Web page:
Subduxtion – The Black Point

subduxtion

As I have a very rare Sunday afternoon to myself in the wake of last nights shenanigans, I had been planning to record some acoustic guitar parts. But I’m a bit hungover, so instead here’s a couple of albums I’ve been saving up until that moment when I feel like posting something.

Subduxtion are on Aagoo Records, and Aagoo have form here on Soundbergs; the marvellous Zulus and Inutili, to be precise.

This thing sits in my head under the category ‘doom-dubstep.’ Probably it’s nothing like dubstep since my knowledge of dubstep is very superficial.

A good thing or two to read whilst you listen to this: Groupname for Grapejuice‘s most recent posts have been right up my alley, philosophically speaking.

2019 has had many reasons to pretend it never happened, but one of the best things for me was the discovery of newsletters from interesting people. Probably the most academic one is the Jain Family Institute – this weeks features something on the financialization of American Higher education, and since I work in UK Higher Education, this may be a visualization of the future if the Muppet gets elected this week.

ARRM / Lonker See

arrmSo, despite being far too skint to buy anything, the glutton for punishment that is me will keep listening to stuff that’s new to these ears. I mean, it’s not as if I don’t have a decent library already… speaking of which, I have been meaning to do a couple of posts about blasts from my past but I keep getting distracted.

This is a case in point. I listened to this thing this morning whilst supposedly doing some work, and my brain melted in sheer pleasure. I didn’t know what to expect, except that this label has released stuff by Kuba Ziolek under his various guises, and I have a lot of respect for the man. He may be involved with this too – somebody called Kuba designed the intriguing cover – but I’ve found it quite difficult to find anything out about these peeps,  although I imagine it’s entirely possible there’s more than one creative person with Kuba as his salutation.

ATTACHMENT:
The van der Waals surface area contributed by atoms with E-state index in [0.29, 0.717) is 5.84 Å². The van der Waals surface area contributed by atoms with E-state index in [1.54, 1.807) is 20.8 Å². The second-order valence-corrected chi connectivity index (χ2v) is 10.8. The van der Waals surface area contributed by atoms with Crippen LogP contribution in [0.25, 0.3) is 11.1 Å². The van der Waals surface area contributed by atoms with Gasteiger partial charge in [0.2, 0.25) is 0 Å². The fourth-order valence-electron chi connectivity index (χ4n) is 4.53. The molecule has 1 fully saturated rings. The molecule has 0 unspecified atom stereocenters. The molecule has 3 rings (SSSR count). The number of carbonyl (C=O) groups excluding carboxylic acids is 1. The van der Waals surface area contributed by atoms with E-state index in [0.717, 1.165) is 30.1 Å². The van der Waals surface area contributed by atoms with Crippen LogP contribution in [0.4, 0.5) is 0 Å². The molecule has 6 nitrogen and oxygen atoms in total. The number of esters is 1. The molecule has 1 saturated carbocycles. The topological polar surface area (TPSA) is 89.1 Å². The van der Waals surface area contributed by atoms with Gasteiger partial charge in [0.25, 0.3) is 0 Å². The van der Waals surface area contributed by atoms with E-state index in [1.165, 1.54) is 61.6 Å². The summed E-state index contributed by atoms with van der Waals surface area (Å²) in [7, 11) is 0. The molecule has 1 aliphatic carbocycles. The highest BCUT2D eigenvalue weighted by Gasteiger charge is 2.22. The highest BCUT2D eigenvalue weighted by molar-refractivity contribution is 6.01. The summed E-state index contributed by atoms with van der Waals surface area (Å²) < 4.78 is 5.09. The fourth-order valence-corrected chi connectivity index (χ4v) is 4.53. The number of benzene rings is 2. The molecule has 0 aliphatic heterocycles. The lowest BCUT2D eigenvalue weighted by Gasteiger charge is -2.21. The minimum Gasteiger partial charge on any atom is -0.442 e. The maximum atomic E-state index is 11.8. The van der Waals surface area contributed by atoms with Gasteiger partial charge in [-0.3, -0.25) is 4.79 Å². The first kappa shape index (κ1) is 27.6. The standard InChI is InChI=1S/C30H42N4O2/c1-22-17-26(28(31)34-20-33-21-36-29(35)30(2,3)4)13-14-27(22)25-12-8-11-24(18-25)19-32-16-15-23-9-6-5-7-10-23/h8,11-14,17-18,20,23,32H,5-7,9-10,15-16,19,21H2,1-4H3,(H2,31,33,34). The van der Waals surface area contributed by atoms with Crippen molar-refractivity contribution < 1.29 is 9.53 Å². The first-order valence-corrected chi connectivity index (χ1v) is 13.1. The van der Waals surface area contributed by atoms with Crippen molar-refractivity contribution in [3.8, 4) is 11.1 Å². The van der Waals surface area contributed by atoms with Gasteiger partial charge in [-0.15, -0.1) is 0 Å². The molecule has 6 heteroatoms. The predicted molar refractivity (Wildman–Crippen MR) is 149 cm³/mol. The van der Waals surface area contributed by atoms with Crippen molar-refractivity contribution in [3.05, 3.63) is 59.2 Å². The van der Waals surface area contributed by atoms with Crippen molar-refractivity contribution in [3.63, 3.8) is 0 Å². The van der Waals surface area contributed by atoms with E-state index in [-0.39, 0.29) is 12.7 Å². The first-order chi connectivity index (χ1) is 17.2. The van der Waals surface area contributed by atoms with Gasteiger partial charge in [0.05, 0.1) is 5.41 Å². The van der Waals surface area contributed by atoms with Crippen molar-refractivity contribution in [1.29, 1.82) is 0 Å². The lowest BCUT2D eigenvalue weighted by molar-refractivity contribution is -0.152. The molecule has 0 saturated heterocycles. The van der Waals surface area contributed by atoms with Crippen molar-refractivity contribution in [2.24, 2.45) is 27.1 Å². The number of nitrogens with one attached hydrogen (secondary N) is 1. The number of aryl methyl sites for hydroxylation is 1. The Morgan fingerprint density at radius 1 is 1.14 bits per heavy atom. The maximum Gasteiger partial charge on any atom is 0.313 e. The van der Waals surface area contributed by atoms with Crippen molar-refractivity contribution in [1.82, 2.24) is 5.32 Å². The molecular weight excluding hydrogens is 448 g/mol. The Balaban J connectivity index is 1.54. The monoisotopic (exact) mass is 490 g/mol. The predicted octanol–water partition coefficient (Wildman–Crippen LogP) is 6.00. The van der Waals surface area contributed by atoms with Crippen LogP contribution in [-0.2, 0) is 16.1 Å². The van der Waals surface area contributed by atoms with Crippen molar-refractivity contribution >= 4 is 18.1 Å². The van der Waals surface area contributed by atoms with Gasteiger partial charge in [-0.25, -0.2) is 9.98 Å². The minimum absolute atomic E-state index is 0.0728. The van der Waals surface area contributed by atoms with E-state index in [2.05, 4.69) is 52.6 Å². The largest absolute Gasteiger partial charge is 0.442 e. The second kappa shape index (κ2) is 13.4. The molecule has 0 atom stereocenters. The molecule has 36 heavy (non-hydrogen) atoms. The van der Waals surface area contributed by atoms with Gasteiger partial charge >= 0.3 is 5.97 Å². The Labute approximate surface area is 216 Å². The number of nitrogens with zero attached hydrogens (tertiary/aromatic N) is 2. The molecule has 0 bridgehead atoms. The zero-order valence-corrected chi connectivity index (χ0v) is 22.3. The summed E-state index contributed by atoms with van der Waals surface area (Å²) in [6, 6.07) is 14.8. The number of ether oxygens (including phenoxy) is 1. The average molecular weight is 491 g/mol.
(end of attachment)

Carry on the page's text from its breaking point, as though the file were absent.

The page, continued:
This release comprises of one loooong song from each artist. The tune from ARRM is pleasantly doom-laden, and quite post-rocky in it’s way, and for that combination to not bore me across 20-minutes of playing time means they’re doing something right. Most importantly,  it obviously set me up perfectly for what was to follow. It was the tune from the brilliantly named Lonker See that melted my brain, though for the first five minutes or so I was a little sceptical. It started to change when the female vocals came in, and from then on it just kept going until a state of ecstasy was reached. This has a more jazzy feel, a sort of chanting, ecstatically doomy work of unutterable perfection. I realise that description is utterly meaningless, but come on – I have had my brain melted. Perhaps we could say the nearest reference point would be a slower Selim Lemouchi and his Enemies.

Because I don’t understand Polish, I don’t know anything about these. The blurb on the page though tells me they have a Discordian thing going on, which may or may not be relevant to anything at all.

Echoes of Yul

As promised yesterday…

Actually, my playlist last night consisted of all the other bands mentioned in yesterdays post except Echoes of Yul. And yet, when I awoke this morning, it was they who were playing on my mental radio. Go figure.

All of their work is worth investigating, it really is. I’ve highlighted Tether because it was my introduction and is still my favourite.

Imagine, if you will, Demdike Stare with Horseback for a backing band and sunn o))) providing extra guitars. Because I’m not an expert in genres, forgive me if I say that Tether is the most post-dubstep of their work, i.e. it has the most trappings of electronic flourishes. Partly this is because there are a lot of remixes across the album (although the same flourishes can be found to a lesser extent on Cold Ground) yet it still flows really well.

And with my genre ignorance thus exposed once again, I’m outta here.